Tuesday, June 24, 2008

Greetings from The Gambia!

Things are... sweaty! I'm sitting in an air-conditioned internet cafe, however. Air conditioning is rarer here than 8 American medical students + one premed + one faculty advisor.

When we walk through the markets people stare at us, a huge group of people in scrubs, sweating like hell.

Some background:
The group consists of 6 of my classmates and myself, one fourth year medical student, one pre-med, and our faculty advisor. My classmates and I are here for two main things. 1- To conduct research on the emergency care here and try to create and execute a plan to improve it. 2- To bring medical supplies and our clinical skills (which are almost nothing) to a place that is full of people less fortunate than ourselves. We are also going to be doing some arts in medicine work, which involves helping patients, mainly children, feel better by bringing them art supplies and helping to distract them from their pain/boredom. The art supplies, which include origami and lots of crayons, have already proven useful outside of the clinical setting. When we stopped in Senegal to rest, our guide here brought us to a neighborhood where we were swarmed by about 40 children, yelling "Too-bab" (means white person). We origamied our lives away, and they absolutely loved it.

That's it for background. The trip thus far has been incredible in so many ways.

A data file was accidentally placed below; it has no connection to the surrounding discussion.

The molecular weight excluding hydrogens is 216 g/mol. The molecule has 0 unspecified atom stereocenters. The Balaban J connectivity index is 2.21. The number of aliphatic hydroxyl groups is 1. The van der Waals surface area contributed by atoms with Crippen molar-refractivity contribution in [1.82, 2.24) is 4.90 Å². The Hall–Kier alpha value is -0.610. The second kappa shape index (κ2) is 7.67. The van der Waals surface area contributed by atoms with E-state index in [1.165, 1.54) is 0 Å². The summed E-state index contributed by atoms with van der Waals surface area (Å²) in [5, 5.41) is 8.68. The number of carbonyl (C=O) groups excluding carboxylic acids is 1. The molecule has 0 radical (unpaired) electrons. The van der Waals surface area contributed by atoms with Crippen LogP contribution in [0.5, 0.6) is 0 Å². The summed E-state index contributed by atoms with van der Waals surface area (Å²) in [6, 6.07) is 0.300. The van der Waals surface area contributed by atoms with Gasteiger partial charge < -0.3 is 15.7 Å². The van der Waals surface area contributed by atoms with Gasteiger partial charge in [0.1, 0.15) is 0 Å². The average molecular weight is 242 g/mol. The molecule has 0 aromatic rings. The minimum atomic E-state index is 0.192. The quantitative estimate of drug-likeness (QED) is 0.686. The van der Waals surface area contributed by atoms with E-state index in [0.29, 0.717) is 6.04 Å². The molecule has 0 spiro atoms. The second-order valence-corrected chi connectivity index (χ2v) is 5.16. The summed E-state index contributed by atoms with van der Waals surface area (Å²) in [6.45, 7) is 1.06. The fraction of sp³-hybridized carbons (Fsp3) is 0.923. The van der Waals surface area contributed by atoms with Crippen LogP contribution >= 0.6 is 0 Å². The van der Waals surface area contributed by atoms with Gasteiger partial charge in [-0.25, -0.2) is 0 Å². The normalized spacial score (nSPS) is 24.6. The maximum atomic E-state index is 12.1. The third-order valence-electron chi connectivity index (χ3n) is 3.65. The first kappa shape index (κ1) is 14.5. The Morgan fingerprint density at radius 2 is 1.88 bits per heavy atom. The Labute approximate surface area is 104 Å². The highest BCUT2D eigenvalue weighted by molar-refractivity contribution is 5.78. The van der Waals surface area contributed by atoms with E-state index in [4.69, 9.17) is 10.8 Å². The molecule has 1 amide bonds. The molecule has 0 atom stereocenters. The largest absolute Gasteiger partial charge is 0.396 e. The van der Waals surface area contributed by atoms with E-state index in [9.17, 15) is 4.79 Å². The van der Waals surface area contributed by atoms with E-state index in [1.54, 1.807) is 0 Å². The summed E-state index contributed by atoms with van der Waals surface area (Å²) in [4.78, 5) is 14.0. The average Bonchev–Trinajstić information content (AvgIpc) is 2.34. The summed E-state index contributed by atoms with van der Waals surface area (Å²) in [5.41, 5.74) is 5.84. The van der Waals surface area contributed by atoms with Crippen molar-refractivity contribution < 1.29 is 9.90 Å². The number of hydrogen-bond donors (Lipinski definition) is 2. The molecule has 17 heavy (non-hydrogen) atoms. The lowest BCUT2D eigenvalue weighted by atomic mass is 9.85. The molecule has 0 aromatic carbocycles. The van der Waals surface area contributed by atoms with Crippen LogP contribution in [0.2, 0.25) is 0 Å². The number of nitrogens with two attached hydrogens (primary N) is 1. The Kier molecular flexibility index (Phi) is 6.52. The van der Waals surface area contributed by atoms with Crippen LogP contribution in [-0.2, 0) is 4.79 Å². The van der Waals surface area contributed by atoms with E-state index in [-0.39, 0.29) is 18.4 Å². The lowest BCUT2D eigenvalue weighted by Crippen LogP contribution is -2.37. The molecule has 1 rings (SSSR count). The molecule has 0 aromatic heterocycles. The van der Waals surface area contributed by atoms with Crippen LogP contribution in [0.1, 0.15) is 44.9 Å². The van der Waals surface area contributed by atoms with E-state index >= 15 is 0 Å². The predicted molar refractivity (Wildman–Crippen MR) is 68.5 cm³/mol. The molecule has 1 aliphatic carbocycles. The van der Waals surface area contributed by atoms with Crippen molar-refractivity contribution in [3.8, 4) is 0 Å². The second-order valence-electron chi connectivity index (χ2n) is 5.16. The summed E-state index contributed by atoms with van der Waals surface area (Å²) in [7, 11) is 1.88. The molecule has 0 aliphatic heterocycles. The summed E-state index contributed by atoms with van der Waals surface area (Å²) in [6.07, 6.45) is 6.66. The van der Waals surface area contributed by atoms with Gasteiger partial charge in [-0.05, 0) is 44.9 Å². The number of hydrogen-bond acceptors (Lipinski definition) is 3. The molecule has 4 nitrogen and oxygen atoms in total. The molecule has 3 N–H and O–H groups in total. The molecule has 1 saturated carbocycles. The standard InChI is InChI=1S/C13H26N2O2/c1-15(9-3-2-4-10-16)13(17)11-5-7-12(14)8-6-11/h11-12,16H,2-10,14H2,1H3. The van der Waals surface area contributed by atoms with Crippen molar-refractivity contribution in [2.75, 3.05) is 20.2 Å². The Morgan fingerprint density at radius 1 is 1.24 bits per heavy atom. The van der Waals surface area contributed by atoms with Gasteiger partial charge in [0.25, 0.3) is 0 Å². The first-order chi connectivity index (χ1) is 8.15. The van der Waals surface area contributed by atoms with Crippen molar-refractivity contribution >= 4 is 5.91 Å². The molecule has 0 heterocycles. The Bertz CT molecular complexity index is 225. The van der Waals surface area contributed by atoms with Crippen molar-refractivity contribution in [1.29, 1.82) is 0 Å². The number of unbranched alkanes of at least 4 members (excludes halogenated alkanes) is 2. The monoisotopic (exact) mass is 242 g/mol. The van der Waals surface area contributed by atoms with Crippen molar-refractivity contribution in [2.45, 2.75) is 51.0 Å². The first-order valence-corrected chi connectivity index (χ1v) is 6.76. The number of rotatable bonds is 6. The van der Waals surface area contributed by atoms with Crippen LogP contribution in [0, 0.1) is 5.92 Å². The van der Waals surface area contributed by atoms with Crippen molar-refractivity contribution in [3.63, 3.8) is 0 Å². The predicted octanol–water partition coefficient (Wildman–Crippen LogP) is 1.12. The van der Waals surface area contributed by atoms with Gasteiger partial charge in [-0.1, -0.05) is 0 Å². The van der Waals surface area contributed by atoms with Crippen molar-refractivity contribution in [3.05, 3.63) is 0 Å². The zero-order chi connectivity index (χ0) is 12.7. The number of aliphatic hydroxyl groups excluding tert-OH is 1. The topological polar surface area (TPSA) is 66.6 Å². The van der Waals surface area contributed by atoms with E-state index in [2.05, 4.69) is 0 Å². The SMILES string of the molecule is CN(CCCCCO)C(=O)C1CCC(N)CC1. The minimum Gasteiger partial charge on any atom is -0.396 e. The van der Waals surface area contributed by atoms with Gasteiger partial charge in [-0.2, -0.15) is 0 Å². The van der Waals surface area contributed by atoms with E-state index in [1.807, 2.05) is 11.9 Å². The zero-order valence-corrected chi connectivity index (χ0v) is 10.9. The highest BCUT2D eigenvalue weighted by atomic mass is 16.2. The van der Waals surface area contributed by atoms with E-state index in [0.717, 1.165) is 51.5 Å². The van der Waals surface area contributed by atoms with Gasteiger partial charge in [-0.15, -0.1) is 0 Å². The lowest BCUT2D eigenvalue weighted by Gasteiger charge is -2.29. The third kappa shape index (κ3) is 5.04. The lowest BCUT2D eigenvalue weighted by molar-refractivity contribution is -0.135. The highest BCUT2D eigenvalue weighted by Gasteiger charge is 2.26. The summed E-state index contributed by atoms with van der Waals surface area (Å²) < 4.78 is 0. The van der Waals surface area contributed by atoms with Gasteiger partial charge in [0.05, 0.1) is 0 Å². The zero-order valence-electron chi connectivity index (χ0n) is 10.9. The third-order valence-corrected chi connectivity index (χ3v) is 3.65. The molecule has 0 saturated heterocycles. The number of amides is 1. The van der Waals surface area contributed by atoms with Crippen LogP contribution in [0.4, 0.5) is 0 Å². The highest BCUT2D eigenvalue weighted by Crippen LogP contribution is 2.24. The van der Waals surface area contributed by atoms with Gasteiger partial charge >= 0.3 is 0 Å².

The journey to get here was really long, but served as a good primer for the next 30 days of hanging out with the same people. We all talked a lot, learned about each other, laughed, and slept. The flights were: Miami to New York to Brussels to Dakar (Senegal). I don't remember how many hours that was. Then we had to take a bus from Senegal to The Gambia. First, we stopped at the neighborhood with the 40 children and ate some delicious meat and rice. We were exhausted and stinky. The rest of the journey involved a very bumpy ride from Dakar to the Gambian border, which took a good 7 hours. At the border we did all that official government bullcrap that took another hour. Then about 2 hours from the border to the north part of the river, then a 30 minute ferry, then the axel of our bus broke and was stuck on the ferry and we waited an hour, then another hour to get to the hotel. Needless to say, we were exhausted. And cranky.

The sight of the hotel helped us breathe one big collective sigh of relief. Although far from the Hilton, this place looked pretty decent to us, despite our exhaustion.

We've got one "villa" where 6 people are staying now and one bungalow where the other 4 of us reside; the villa has a kitchen and living room. It's almost like a home back in the US, except there's no microwave, no air conditioning, and drinking water from the sink may very well be the end of you. The bungalow is smaller, like an apartment.

The hotel is *really* nice, though. I guess it's a resort by Gambian standards. Will post pics soon enough. There are beautiful trees and flowers everywhere, and you can see the beach from the roof of the villa. Coolest part of it all: there are MONKEYS everywhere.